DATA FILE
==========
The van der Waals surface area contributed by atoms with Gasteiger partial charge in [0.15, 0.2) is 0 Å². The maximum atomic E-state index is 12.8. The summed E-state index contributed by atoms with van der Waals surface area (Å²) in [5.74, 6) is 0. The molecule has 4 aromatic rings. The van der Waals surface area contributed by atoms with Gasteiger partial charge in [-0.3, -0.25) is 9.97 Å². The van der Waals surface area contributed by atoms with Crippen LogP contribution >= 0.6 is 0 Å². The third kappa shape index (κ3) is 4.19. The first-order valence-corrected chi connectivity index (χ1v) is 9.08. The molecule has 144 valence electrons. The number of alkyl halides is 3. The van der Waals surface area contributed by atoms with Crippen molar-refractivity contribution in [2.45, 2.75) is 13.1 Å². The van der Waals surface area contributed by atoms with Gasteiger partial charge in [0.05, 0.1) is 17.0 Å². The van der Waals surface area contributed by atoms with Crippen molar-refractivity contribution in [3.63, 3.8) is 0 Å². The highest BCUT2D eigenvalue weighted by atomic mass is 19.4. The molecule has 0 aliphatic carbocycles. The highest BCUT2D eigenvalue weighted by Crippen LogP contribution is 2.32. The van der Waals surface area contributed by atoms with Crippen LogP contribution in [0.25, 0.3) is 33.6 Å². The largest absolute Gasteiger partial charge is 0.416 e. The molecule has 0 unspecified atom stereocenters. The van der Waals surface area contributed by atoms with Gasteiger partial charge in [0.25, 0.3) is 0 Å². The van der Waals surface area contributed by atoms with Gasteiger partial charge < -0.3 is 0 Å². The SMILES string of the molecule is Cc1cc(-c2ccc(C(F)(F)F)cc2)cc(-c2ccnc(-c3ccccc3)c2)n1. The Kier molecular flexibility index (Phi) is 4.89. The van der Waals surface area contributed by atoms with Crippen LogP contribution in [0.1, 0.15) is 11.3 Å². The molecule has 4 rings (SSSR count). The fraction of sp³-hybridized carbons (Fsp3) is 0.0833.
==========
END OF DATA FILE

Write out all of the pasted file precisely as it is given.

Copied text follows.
The van der Waals surface area contributed by atoms with Gasteiger partial charge in [0.15, 0.2) is 0 Å². The maximum atomic E-state index is 12.8. The summed E-state index contributed by atoms with van der Waals surface area (Å²) in [5.74, 6) is 0. The molecule has 4 aromatic rings. The van der Waals surface area contributed by atoms with Gasteiger partial charge in [-0.3, -0.25) is 9.97 Å². The van der Waals surface area contributed by atoms with Crippen LogP contribution >= 0.6 is 0 Å². The third kappa shape index (κ3) is 4.19. The first-order valence-corrected chi connectivity index (χ1v) is 9.08. The molecule has 144 valence electrons. The number of alkyl halides is 3. The van der Waals surface area contributed by atoms with Crippen molar-refractivity contribution in [2.45, 2.75) is 13.1 Å². The van der Waals surface area contributed by atoms with Gasteiger partial charge in [0.05, 0.1) is 17.0 Å². The van der Waals surface area contributed by atoms with Crippen molar-refractivity contribution in [3.63, 3.8) is 0 Å². The highest BCUT2D eigenvalue weighted by atomic mass is 19.4. The molecule has 0 aliphatic carbocycles. The highest BCUT2D eigenvalue weighted by Crippen LogP contribution is 2.32. The van der Waals surface area contributed by atoms with Crippen LogP contribution in [0.25, 0.3) is 33.6 Å². The largest absolute Gasteiger partial charge is 0.416 e. The molecule has 0 unspecified atom stereocenters. The van der Waals surface area contributed by atoms with Gasteiger partial charge in [0.25, 0.3) is 0 Å². The van der Waals surface area contributed by atoms with Gasteiger partial charge < -0.3 is 0 Å². The SMILES string of the molecule is Cc1cc(-c2ccc(C(F)(F)F)cc2)cc(-c2ccnc(-c3ccccc3)c2)n1. The Kier molecular flexibility index (Phi) is 4.89. The van der Waals surface area contributed by atoms with Crippen LogP contribution in [0.1, 0.15) is 11.3 Å². The molecule has 4 rings (SSSR count). The fraction of sp³-hybridized carbons (Fsp3) is 0.0833.